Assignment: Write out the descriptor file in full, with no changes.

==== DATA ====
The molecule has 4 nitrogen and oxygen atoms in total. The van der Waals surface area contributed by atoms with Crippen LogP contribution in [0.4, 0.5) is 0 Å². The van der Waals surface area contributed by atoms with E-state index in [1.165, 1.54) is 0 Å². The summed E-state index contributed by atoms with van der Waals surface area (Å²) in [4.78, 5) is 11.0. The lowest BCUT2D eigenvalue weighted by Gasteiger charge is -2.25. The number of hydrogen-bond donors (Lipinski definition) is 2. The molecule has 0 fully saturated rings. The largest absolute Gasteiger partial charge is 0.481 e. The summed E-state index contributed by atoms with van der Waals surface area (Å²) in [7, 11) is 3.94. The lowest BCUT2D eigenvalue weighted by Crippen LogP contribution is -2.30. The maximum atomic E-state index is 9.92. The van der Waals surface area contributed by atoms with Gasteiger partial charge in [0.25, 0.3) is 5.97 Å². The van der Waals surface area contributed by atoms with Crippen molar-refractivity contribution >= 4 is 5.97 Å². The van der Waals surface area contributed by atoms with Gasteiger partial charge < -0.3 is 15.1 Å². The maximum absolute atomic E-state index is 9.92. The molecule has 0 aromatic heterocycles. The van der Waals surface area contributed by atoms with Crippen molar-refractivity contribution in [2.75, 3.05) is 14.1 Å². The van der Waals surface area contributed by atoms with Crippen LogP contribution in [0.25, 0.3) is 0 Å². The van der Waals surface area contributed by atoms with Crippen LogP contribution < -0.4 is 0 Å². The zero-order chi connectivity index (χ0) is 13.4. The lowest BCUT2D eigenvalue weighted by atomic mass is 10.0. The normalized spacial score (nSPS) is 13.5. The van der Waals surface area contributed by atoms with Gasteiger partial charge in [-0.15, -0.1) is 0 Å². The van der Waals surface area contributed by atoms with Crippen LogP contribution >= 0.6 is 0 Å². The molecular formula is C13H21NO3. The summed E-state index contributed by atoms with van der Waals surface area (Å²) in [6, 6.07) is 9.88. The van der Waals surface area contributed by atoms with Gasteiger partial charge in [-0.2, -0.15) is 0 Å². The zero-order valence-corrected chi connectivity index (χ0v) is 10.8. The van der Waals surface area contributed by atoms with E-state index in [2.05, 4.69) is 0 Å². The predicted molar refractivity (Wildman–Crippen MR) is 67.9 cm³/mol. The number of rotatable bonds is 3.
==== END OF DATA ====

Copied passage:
The molecule has 4 nitrogen and oxygen atoms in total. The van der Waals surface area contributed by atoms with Crippen LogP contribution in [0.4, 0.5) is 0 Å². The van der Waals surface area contributed by atoms with E-state index in [1.165, 1.54) is 0 Å². The summed E-state index contributed by atoms with van der Waals surface area (Å²) in [4.78, 5) is 11.0. The lowest BCUT2D eigenvalue weighted by Gasteiger charge is -2.25. The number of hydrogen-bond donors (Lipinski definition) is 2. The molecule has 0 fully saturated rings. The largest absolute Gasteiger partial charge is 0.481 e. The summed E-state index contributed by atoms with van der Waals surface area (Å²) in [7, 11) is 3.94. The lowest BCUT2D eigenvalue weighted by Crippen LogP contribution is -2.30. The maximum atomic E-state index is 9.92. The van der Waals surface area contributed by atoms with Gasteiger partial charge in [0.25, 0.3) is 5.97 Å². The van der Waals surface area contributed by atoms with Crippen molar-refractivity contribution >= 4 is 5.97 Å². The van der Waals surface area contributed by atoms with Gasteiger partial charge < -0.3 is 15.1 Å². The maximum absolute atomic E-state index is 9.92. The molecule has 0 aromatic heterocycles. The van der Waals surface area contributed by atoms with Crippen molar-refractivity contribution in [2.75, 3.05) is 14.1 Å². The van der Waals surface area contributed by atoms with Crippen LogP contribution in [0.25, 0.3) is 0 Å². The van der Waals surface area contributed by atoms with Crippen LogP contribution < -0.4 is 0 Å². The zero-order chi connectivity index (χ0) is 13.4. The lowest BCUT2D eigenvalue weighted by atomic mass is 10.0. The normalized spacial score (nSPS) is 13.5. The van der Waals surface area contributed by atoms with Gasteiger partial charge in [-0.15, -0.1) is 0 Å². The van der Waals surface area contributed by atoms with Crippen LogP contribution >= 0.6 is 0 Å². The molecular formula is C13H21NO3. The summed E-state index contributed by atoms with van der Waals surface area (Å²) in [6, 6.07) is 9.88. The van der Waals surface area contributed by atoms with Gasteiger partial charge in [-0.2, -0.15) is 0 Å². The zero-order valence-corrected chi connectivity index (χ0v) is 10.8. The van der Waals surface area contributed by atoms with E-state index in [2.05, 4.69) is 0 Å². The predicted molar refractivity (Wildman–Crippen MR) is 67.9 cm³/mol. The number of rotatable bonds is 3.